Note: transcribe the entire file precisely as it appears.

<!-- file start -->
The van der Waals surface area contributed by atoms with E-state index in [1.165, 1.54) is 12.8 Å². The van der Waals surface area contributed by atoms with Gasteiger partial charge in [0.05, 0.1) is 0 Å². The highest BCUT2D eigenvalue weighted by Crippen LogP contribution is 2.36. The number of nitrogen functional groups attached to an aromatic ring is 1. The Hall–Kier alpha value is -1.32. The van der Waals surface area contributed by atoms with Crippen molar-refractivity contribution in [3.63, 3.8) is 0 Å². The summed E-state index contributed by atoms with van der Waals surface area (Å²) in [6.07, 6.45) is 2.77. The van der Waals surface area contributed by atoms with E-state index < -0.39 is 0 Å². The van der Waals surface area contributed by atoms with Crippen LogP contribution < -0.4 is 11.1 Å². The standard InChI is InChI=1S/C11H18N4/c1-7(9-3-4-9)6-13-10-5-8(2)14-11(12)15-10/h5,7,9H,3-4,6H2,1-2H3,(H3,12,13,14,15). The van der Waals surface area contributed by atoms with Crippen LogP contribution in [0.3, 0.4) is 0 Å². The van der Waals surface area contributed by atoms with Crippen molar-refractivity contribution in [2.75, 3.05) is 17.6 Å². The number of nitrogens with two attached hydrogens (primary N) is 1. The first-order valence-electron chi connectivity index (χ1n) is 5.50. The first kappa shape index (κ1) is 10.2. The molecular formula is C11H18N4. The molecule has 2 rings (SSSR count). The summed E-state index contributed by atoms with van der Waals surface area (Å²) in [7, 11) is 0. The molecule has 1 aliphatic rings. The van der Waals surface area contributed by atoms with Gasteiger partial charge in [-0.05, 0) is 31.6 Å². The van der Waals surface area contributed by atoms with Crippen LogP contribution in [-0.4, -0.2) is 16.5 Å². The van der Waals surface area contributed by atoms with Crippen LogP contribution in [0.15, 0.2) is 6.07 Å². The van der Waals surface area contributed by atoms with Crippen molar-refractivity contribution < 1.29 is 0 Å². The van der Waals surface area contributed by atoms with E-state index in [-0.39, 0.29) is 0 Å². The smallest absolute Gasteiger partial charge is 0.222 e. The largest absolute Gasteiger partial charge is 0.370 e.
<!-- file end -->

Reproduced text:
The van der Waals surface area contributed by atoms with E-state index in [1.165, 1.54) is 12.8 Å². The van der Waals surface area contributed by atoms with Gasteiger partial charge in [0.05, 0.1) is 0 Å². The highest BCUT2D eigenvalue weighted by Crippen LogP contribution is 2.36. The number of nitrogen functional groups attached to an aromatic ring is 1. The Hall–Kier alpha value is -1.32. The van der Waals surface area contributed by atoms with Crippen molar-refractivity contribution in [3.63, 3.8) is 0 Å². The summed E-state index contributed by atoms with van der Waals surface area (Å²) in [6.07, 6.45) is 2.77. The van der Waals surface area contributed by atoms with E-state index < -0.39 is 0 Å². The van der Waals surface area contributed by atoms with Crippen LogP contribution < -0.4 is 11.1 Å². The standard InChI is InChI=1S/C11H18N4/c1-7(9-3-4-9)6-13-10-5-8(2)14-11(12)15-10/h5,7,9H,3-4,6H2,1-2H3,(H3,12,13,14,15). The van der Waals surface area contributed by atoms with Crippen LogP contribution in [0.3, 0.4) is 0 Å². The van der Waals surface area contributed by atoms with Crippen molar-refractivity contribution in [2.75, 3.05) is 17.6 Å². The number of nitrogens with two attached hydrogens (primary N) is 1. The first-order valence-electron chi connectivity index (χ1n) is 5.50. The first kappa shape index (κ1) is 10.2. The molecular formula is C11H18N4. The molecule has 2 rings (SSSR count). The summed E-state index contributed by atoms with van der Waals surface area (Å²) in [7, 11) is 0. The molecule has 1 aliphatic rings. The van der Waals surface area contributed by atoms with Gasteiger partial charge in [-0.05, 0) is 31.6 Å². The van der Waals surface area contributed by atoms with Crippen LogP contribution in [-0.4, -0.2) is 16.5 Å². The van der Waals surface area contributed by atoms with Crippen LogP contribution in [0.15, 0.2) is 6.07 Å². The van der Waals surface area contributed by atoms with Crippen molar-refractivity contribution < 1.29 is 0 Å². The van der Waals surface area contributed by atoms with E-state index in [-0.39, 0.29) is 0 Å². The smallest absolute Gasteiger partial charge is 0.222 e. The largest absolute Gasteiger partial charge is 0.370 e.